Getting children involved in finding ways to become more physically active can not only make them more aware of local recreational opportunities, but can even help increase their own physical activity.
That's the result of a study examining the role of seven national parks in contributing to the health of today's youth. The study was conducted by researchers from a variety of disciplines at North Carolina State University and other U.S. universities and funded by the National Park Service.
The researchers developed pilot programs aimed at increasing the awareness of health benefits from participating in recreational activities at national parks and increasing physical activity by park visitors.
Dr. Myron Floyd, professor of parks, recreation and tourism management at NC State, specifically examined the use of Cuyahoga Valley National Park in Ohio by studying area middle-school students.
"We decided early on that engaging the community in activities the park had to offer would be crucial in developing this pilot program," Floyd said. "We had local 6th and 7th graders actually create the tagline to promote the program: Get Up, Get Out and Go!. The students also helped us determine what types of activities would get them interested enough to head out to the park."
The program comprised a series of events at Cuyahoga Valley National Park that began with a kickoff event, featured weekly activities such as scavenger hunts and fishing lessons, and concluded with a festival. Advertisements of the program and its events -- designed by the students themselves -- were placed in local papers, on bus boards and at health fairs.
Floyd's team compared awareness levels before and after the program and found out that the Get Up, Get Out and Go! worked. The study showed a significant increase in the level of awareness of Cuyahoga Valley National Park and its different offerings -- 31 percent before the program was implemented versus 65 percent after the program -- among the targeted youth population, with a reported increase in the percentage of participants who intended to visit a national park in the future -- 18 percent before the program versus 51 percent after the program. Researchers also reported evidence of an increase in physical activity that was associated with the program's activities.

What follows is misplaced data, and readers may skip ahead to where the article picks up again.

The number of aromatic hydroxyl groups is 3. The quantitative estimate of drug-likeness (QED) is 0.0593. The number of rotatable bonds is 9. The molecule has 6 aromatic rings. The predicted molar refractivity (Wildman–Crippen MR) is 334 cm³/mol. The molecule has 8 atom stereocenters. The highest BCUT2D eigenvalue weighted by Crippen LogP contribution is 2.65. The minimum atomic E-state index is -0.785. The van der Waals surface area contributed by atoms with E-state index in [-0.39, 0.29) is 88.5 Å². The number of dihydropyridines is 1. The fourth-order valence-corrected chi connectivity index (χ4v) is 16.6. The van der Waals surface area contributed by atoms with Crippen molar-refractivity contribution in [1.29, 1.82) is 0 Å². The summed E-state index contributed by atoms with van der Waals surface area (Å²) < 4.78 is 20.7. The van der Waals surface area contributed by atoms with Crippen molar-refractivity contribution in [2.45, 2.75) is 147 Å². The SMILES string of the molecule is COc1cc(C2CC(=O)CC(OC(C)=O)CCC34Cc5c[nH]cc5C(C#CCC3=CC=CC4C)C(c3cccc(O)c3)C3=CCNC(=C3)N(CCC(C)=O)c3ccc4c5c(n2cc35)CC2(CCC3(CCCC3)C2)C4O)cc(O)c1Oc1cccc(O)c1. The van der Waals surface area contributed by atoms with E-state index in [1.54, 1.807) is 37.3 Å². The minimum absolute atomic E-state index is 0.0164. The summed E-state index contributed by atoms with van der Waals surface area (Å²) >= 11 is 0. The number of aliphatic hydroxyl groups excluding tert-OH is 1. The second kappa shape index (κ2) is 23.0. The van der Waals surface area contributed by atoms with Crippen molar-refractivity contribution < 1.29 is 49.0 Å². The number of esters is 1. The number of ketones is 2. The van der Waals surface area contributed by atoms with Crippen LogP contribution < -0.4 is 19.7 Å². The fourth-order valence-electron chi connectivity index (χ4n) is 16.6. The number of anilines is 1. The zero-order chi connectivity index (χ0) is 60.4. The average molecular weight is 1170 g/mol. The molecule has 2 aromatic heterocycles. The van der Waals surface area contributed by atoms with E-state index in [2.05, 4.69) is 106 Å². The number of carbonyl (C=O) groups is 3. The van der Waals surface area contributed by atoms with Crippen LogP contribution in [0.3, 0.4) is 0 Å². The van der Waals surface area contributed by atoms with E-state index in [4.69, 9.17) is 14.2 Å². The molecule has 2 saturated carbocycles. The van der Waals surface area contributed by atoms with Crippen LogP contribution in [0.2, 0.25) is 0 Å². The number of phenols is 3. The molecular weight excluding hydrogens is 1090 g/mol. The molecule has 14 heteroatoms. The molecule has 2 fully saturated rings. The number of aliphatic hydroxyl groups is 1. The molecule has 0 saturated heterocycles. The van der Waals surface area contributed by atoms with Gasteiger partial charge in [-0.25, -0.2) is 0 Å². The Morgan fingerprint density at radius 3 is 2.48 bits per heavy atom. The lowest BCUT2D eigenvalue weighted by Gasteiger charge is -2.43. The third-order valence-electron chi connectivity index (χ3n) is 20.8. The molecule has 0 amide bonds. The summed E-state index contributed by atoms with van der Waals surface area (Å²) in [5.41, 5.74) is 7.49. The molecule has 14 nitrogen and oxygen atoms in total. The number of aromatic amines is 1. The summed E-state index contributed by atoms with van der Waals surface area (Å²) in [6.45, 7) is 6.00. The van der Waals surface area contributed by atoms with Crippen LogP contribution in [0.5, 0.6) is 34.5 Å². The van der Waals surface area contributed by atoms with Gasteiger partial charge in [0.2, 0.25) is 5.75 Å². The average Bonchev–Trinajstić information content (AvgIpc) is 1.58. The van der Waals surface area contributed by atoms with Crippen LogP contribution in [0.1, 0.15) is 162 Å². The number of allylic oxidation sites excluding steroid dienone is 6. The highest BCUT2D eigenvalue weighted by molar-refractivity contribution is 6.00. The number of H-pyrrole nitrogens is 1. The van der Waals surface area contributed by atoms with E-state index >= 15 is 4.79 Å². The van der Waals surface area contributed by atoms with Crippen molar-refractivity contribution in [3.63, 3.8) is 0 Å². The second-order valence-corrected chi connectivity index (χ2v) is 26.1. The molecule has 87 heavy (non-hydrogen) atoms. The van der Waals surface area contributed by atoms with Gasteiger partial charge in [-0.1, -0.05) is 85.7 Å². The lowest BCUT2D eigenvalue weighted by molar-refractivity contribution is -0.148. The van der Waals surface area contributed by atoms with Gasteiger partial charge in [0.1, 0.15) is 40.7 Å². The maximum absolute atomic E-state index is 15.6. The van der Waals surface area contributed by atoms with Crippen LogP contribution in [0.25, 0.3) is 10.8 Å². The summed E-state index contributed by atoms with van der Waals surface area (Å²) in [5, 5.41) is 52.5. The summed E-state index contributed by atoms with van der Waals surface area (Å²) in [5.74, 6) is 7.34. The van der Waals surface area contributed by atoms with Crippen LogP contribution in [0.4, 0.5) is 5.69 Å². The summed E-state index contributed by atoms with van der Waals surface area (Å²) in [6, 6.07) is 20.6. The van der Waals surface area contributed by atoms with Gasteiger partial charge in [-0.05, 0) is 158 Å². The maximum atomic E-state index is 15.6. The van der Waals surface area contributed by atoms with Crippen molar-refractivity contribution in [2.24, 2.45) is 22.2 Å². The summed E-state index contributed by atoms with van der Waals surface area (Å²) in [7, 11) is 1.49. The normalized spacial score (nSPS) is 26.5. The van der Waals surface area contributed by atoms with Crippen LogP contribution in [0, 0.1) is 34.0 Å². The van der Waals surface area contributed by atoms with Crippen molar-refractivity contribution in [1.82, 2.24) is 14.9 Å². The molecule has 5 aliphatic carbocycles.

"This study was important because it showed that engaging kids early on in the program planning process was important. A lot of the ideas we had for park activities, we quickly found out were not of interest to the children," Floyd said. "It is imperative that we engage children in finding solutions that get them to be more physically active -- whatever environment that may be in."
The research was published in the Journal of Physical Activity and Health.
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